If you have baby blue jays learning to fly nearby, try to keep a close watch on your pets and prevent them from straying out of sight. Within a week or so, the babies will be proficient flyers and your pets can return to their normal habits.

Young children must also be educated about leaving young birds alone. While it can be an unforgettable experience for them to observe baby birds learning how to fly, they must be prevented from interfering with the natural maturation process.

How Long Does It Take for Baby Blue Jays to Fly?

There are mixed reports about how long it takes for baby jays to develop their flying skills. There may be a wide degree of variation, even within the brood of one nest.

It seems that 5 days is about the normal time it takes for a fledgling blue jay to develop its basic flight skills, but it might take another couple of weeks for them to master the sky!

What Happens to Baby Blue Jays Once They Have Fledged?

How To Care for Baby Blue Jays

During the next 2-3 weeks after fledging, baby blue jays usually remain close to their nest, and rely on their parents for food. Until they’ve completely learned how to feed and fend for themselves, the father and mother birds will continue bringing them food and help to protect them from potential danger.

Depending on where they are located, and which part of the breeding season they’re in, the parents may be thinking about having more broods.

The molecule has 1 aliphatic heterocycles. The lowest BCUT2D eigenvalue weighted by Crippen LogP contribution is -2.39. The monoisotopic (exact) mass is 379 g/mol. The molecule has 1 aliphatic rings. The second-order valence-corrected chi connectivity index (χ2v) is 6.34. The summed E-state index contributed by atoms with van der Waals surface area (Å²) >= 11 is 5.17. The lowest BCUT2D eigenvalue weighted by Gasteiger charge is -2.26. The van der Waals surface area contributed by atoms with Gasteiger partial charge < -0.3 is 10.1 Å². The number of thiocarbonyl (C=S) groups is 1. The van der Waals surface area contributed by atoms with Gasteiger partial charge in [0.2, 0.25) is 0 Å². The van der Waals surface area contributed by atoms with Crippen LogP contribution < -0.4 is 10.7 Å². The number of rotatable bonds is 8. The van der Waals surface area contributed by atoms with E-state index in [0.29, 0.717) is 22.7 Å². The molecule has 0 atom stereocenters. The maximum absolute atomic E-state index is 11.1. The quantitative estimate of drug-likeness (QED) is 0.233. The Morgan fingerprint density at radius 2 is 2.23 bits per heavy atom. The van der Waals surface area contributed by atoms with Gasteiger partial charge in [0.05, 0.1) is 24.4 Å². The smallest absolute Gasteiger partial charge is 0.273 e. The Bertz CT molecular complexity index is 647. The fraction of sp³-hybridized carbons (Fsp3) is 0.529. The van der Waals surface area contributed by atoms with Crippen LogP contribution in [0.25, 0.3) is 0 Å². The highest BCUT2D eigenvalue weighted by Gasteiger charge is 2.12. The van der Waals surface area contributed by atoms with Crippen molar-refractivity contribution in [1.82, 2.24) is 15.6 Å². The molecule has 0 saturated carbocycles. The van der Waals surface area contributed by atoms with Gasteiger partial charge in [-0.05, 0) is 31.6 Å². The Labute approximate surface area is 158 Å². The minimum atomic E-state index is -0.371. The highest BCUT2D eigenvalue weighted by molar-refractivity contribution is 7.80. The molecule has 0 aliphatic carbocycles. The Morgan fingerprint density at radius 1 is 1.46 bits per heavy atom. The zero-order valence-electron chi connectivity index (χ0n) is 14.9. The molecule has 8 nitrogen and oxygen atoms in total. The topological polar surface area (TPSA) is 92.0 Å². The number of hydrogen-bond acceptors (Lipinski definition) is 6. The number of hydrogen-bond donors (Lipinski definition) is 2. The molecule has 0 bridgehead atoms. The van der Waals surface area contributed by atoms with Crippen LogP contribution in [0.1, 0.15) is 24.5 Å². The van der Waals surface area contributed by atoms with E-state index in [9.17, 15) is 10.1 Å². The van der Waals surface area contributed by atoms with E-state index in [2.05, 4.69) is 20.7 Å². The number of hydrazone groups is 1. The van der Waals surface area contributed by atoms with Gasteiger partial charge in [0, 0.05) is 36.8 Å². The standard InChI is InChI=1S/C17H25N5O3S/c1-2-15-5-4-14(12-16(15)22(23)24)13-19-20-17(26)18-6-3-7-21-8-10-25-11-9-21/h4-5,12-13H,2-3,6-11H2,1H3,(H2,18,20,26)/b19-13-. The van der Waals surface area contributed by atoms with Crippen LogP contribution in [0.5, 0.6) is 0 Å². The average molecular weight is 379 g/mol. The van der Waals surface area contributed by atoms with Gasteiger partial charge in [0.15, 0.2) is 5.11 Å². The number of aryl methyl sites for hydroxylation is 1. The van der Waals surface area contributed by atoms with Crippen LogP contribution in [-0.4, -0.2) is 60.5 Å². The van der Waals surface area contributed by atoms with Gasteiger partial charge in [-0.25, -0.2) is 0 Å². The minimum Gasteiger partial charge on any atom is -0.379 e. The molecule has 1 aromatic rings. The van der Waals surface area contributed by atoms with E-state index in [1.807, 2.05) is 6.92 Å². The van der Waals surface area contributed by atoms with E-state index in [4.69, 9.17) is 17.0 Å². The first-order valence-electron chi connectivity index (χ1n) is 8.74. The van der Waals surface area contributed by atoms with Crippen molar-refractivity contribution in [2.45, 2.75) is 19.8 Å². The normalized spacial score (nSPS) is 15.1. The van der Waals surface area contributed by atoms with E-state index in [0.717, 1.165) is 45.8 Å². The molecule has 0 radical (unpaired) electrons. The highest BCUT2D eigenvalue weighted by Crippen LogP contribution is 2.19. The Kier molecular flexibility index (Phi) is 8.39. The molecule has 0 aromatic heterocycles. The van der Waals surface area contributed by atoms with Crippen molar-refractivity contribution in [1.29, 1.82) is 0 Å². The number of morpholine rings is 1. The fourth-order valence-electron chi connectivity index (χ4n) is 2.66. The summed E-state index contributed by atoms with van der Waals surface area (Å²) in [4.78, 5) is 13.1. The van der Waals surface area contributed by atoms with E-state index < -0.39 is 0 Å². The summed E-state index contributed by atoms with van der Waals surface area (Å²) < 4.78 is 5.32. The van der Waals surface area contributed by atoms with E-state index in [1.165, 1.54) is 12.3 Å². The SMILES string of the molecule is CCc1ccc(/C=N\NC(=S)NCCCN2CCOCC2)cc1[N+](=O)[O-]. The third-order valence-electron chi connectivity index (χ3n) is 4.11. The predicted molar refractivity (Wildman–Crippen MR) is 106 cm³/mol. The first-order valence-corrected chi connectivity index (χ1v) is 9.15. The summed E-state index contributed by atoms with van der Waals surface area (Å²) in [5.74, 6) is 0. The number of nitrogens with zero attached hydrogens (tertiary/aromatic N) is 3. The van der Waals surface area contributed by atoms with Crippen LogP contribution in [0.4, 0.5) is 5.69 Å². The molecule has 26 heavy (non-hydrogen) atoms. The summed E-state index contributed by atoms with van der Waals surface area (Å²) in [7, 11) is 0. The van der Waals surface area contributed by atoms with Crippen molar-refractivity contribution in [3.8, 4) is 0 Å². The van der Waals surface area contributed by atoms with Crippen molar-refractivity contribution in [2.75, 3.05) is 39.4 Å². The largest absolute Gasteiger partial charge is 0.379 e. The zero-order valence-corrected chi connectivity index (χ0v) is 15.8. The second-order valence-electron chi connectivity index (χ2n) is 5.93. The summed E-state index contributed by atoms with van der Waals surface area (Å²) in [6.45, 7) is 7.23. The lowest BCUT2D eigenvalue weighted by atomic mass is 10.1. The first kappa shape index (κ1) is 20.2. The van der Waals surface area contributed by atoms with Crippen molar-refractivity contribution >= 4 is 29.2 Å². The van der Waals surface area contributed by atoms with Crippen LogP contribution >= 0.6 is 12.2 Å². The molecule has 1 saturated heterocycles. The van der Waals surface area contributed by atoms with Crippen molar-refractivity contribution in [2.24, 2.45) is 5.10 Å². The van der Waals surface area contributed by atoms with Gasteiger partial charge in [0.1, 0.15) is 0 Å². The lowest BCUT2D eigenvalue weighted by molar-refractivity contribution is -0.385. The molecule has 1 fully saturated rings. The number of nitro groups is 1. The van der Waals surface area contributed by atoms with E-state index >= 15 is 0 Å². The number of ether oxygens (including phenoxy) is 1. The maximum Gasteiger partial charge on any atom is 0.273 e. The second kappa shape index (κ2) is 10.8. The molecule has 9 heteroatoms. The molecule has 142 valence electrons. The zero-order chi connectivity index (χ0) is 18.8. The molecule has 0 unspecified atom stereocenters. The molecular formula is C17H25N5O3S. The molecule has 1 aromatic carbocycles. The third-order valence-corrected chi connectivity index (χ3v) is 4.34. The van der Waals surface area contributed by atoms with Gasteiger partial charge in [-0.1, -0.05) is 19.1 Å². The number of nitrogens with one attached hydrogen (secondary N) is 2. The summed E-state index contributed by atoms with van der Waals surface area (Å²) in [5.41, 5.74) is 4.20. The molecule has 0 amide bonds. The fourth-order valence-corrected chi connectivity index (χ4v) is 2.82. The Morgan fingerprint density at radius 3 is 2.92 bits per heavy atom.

In the southern USA, blue jays can raise up to 3 broods in a single season, whereas in the shorter season of Canada, they may only manage to raise one brood. This will have a big influence on how long the parents will continue to look after their young.

After their fledging period, blue jays may remain in their parent’s territory or begin to explore their own. After a year, they reach sexual maturity and begin looking for their own mate.

Do Blue Jays Mate for Life?

One of the most famous things about blue jays is that, unlike many other bird species, adult birds are monogamous. Once they’ve chosen their mate, they will usually remain with them for several years or even all their lives!

Why Do Blue Jays Lie on the Ground?

You may have seen blue jays lying on the ground with their wings outstretched and wondered whether they were in trouble.

In fact, this fascinating behavior is known as ‘anting’ where blue jays and other types of birds lie in an ant nest as a cunning way to feed on them!

Scientific studies have revealed that the birds lie on the ground, take ants in their beaks, and wipe them on their plumage. As the ants are being wiped on the feathers, they discharge their stinging formic acid spray and thus become palatable for the birds to eat! How clever is that!


Finding a fully feathered, healthy baby blue jay on or near the ground during its fledging period is a perfectly normal and natural occurrence that doesn’t usually require human intervention.

Unless the bird is injured or isn’t fully feathered, it should be left alone where it will soon learn to fly and fend for itself. In other cases, please follow the advice given above, and if in doubt, call your local wildlife rehabilitation center.

If you’re not certain that the wild bird that you’ve found is a blue jay, be sure to check out our guide to 14 birds that look like blue jays!

Sharing is caring!